Growing up in dance can look differently from state to state, studio to studio and kid to kid. In the past several years dance has made a comeback in the mainstream spotlight of television and film. While this pop culture reboot has done some great things for our art, it has also given rise to some negative trends for both youth and adults. This is one reason why it is so important to take time to find the best dance school for your family. It didn’t occur to me that parents are actually afraid of their children becoming commodities or exploited through dance until I had a lengthy and honest email conversation with a father concerned about his daughter choosing dance as her passion.
It’s worth noting this conversation was with a prospective client whose daughter danced at another school. For anonymity and brevity’s sake, this is only an excerpt of our conversation. The only thing altered is I have used pronouns where names had been. Do his concerns in yellow ring true for you? Or do you relate more to our responses? Both sides are valid and worth discussing. We’d love to know your thoughts on this important issue!
“But at the same time, I play it out in my head of what a life of dance would look like, and what message does that convey to our daughter of what we value.”
So this makes me wonder, what movie is playing in your mind when you picture what a life of dance would look like? I hate to answer your question with a question, but it is important to know what you’re picturing here. For me, a life of dance has looked like:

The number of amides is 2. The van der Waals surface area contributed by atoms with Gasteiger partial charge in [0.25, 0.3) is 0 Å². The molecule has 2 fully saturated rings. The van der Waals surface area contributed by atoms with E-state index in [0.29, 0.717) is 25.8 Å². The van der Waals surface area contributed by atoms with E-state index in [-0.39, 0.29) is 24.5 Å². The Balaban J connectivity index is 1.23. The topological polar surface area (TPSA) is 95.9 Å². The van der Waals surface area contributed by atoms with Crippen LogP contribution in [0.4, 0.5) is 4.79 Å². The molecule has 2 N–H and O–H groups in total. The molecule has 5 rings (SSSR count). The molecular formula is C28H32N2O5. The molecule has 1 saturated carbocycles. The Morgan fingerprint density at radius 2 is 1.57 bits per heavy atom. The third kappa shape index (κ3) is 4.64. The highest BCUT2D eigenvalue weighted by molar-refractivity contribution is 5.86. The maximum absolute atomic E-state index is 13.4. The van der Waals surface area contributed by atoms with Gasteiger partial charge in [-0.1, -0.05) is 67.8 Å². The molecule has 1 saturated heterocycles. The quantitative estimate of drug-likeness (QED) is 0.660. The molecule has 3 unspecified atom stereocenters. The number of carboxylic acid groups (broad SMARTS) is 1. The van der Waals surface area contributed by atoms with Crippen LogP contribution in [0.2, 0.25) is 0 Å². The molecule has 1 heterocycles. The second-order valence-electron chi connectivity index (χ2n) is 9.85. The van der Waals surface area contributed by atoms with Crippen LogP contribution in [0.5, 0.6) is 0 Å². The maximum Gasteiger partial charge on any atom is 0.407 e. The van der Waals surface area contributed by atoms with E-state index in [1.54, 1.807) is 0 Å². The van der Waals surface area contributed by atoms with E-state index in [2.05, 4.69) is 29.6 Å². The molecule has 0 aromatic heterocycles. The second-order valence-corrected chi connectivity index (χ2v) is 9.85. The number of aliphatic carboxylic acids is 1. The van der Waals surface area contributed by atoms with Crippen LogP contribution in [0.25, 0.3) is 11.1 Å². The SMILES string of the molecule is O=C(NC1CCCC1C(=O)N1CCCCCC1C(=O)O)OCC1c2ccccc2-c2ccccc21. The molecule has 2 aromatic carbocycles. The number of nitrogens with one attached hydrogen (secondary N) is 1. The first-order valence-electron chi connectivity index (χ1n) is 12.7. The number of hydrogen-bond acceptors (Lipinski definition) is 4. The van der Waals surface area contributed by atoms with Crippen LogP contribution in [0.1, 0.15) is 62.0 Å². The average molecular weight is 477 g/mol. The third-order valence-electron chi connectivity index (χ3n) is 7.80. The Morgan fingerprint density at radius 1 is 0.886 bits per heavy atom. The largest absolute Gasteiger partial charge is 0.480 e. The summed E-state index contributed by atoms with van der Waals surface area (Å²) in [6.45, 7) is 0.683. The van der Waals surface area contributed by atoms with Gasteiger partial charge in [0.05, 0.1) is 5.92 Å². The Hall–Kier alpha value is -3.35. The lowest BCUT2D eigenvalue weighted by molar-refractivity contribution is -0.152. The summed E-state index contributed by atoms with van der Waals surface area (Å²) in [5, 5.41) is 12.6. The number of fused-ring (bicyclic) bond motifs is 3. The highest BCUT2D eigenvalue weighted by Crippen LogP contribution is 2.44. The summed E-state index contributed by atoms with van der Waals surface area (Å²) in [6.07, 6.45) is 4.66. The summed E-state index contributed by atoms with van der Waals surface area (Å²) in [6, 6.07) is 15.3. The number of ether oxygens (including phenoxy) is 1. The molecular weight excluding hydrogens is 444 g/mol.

- A lifetime sport- everybody dances throughout life at school, parties and weddings. I have built the confidence to get out on the dance floor until I am at least 100 years old.
- Life skills that have led to my success in life- discipline, work ethic, physical exertion, nutrition, balance, stamina, time management…
- Growing up I loved performing. Then I joined a competitive team. (This is no longer a part of my value system and my school won’t be competing. We focus on performances.) In high school this led to me forming a dance team. In college, this lead to me forming another dance team. I also performed in the Dance Collective show in college. As a young school teacher, I joined a professional dance team and performed at games for two years. Highlight moments there included dancing at a game with Bon Jovi and John Elway present, flying in US military Chinooks to land on soccer fields and talk to kids about not doing drugs, and performing in a packed Mile High Stadium on the 4th of July- they were such rare experiences, and SO exhilarating. I also coached and taught dance all throughout my college and “real job” years, where I created dance scholarship programs and put on some amazing shows to raise money for awesome causes. I have seen some of my dancers go on to become professional performers, others who have become dance instructors, and still more who have gone on to do nothing with dance but still be amazing at life and come back and share how dance shaped them as adults. I have performed with bands and choreographed flash mobs. When I was in high school, there was a death in my family- a child, my nephew. It was heartbreaking for my whole family, and I firmly believe dance saved my life back then. Today, my mission is to change lives for the better through dancing. THIS is what a life of dance means for me, and it’s pretty similar to what most of my colleagues and dance friends would say too. Is this what’s going through your head when you picture a life of dance?